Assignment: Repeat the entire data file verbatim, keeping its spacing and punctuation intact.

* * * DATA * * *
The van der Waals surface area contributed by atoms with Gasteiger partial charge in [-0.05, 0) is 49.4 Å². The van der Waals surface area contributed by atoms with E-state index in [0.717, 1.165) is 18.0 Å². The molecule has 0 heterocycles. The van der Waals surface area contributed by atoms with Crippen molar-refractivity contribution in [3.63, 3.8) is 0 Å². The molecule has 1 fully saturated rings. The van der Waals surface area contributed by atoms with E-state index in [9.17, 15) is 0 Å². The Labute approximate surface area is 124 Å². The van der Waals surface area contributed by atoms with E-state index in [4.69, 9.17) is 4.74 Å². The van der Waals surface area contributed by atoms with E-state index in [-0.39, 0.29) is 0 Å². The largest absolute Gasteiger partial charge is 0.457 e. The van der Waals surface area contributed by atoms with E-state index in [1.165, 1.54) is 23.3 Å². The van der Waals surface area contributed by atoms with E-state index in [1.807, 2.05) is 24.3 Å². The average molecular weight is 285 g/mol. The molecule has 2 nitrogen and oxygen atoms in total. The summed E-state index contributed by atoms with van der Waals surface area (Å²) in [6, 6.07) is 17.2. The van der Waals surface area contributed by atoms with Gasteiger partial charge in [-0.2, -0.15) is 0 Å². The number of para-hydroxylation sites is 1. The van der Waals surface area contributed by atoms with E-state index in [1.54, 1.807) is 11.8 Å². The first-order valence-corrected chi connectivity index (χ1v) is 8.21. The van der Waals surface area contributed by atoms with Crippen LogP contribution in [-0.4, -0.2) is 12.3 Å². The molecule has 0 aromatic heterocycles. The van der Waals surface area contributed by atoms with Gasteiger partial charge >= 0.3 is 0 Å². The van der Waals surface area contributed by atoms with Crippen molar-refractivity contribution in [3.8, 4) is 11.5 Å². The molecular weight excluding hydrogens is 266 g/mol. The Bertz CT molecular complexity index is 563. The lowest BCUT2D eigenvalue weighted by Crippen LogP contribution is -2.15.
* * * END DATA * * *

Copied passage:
The van der Waals surface area contributed by atoms with Gasteiger partial charge in [-0.05, 0) is 49.4 Å². The van der Waals surface area contributed by atoms with E-state index in [0.717, 1.165) is 18.0 Å². The molecule has 0 heterocycles. The van der Waals surface area contributed by atoms with Crippen molar-refractivity contribution in [3.63, 3.8) is 0 Å². The molecule has 1 fully saturated rings. The van der Waals surface area contributed by atoms with E-state index in [9.17, 15) is 0 Å². The Labute approximate surface area is 124 Å². The van der Waals surface area contributed by atoms with E-state index in [4.69, 9.17) is 4.74 Å². The van der Waals surface area contributed by atoms with E-state index in [-0.39, 0.29) is 0 Å². The largest absolute Gasteiger partial charge is 0.457 e. The van der Waals surface area contributed by atoms with E-state index in [1.165, 1.54) is 23.3 Å². The van der Waals surface area contributed by atoms with E-state index in [1.807, 2.05) is 24.3 Å². The average molecular weight is 285 g/mol. The molecule has 2 nitrogen and oxygen atoms in total. The summed E-state index contributed by atoms with van der Waals surface area (Å²) in [6, 6.07) is 17.2. The van der Waals surface area contributed by atoms with Gasteiger partial charge in [-0.2, -0.15) is 0 Å². The number of para-hydroxylation sites is 1. The van der Waals surface area contributed by atoms with E-state index in [1.54, 1.807) is 11.8 Å². The first-order valence-corrected chi connectivity index (χ1v) is 8.21. The van der Waals surface area contributed by atoms with Crippen LogP contribution in [-0.4, -0.2) is 12.3 Å². The molecule has 0 aromatic heterocycles. The van der Waals surface area contributed by atoms with Gasteiger partial charge >= 0.3 is 0 Å². The van der Waals surface area contributed by atoms with Crippen molar-refractivity contribution in [3.8, 4) is 11.5 Å². The molecular weight excluding hydrogens is 266 g/mol. The Bertz CT molecular complexity index is 563. The lowest BCUT2D eigenvalue weighted by Crippen LogP contribution is -2.15.